We are in the process of compiling a curated list of books that were written to help writers hone their craft. We are only including books that we have personally read and found useful. If you have any suggestions for books we should consider adding, please feel free to email us at firstname.lastname@example.org.
(Note: the links below are affiliate links, which means that if you wind up making a purchase, we get a small commission. This is paid by Amazon, and does not affect your purchasing price.)
Strunk and White, The elements of style is the granddaddy of style guides, written by Cornell professor William Strunk, Jr. and expanded upon by his former student, E. B. White, author of Stuart Little and Charlotte’s Web. It has been regularly updated over the decades to keep it relevant. Some of the advice is just plain obvious (Don’t use periods instead of commas) and some is debatable (avoid the passive voice). Nonetheless, it has helped generations of writers improve their writing, not least by imploring them to “omit needless words!” (Check reviews and prices on Amazon here.)
Steven Pinker, A sense of style This should be mandatory reading for every university freshman, as a preventative measure against adopting bad practices from the terrible academic writing they will inevitably be subjected to. Pinker plays the role of the little boy in The Emperor has no Clothes, stating that if a piece of writing is incomprehensible to the target audience, it is not the fault of the audience, but rather the writer who has failed to communicate effectively. One of the main messages is that good writing is clear and comprehensible.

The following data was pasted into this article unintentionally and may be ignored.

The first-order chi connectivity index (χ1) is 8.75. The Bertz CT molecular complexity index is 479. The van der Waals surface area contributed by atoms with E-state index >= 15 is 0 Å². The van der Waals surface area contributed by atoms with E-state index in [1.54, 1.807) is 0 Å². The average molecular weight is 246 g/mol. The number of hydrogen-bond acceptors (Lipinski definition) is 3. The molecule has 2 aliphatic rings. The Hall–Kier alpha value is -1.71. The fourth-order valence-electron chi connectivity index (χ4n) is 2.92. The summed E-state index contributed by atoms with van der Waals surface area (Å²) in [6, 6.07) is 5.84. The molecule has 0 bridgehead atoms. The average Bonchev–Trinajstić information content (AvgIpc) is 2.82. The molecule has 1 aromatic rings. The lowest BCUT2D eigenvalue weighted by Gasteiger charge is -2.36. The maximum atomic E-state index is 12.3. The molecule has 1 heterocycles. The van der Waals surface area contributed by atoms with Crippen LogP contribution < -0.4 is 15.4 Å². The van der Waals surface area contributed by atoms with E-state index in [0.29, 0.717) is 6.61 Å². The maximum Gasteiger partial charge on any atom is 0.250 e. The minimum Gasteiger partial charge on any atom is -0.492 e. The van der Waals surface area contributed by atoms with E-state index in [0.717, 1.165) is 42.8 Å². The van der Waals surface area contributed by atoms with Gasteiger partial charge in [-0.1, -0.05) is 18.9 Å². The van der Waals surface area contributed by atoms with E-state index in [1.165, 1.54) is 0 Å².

Pinker’s focus on the practicality of writing does not preclude his appreciation for the beauty of the written word: “Style, not least, adds beauty to the world. To a literate reader, a crisp sentence, an arresting metaphor, a witty aside, an elegant turn of phrase are among life’s greatest pleasures.” (Check reviews and prices on Amazon here.)
Stephen King, On writing: a memoir of the craft This is not a dry style guide. The first half is a memoir of sorts where King outlines events that contributed to his development as a writer. It begins with recollections of King’s childhood: “TV came relatively late to the King household, and I’m glad. I am, when you stop to think of it, a member of a fairly select group: the final handful of American novelists who learned to read and write before they learned to eat a daily helping of video bullshit.”
In the second half, King tries to answer all the questions he has been asked over the years, as well as those he, as he puts it, wishes he had been asked. He covers a diverse range of topics, ranging from stylistic questions to how to get an agent. (Check reviews and prices on Amazon here.)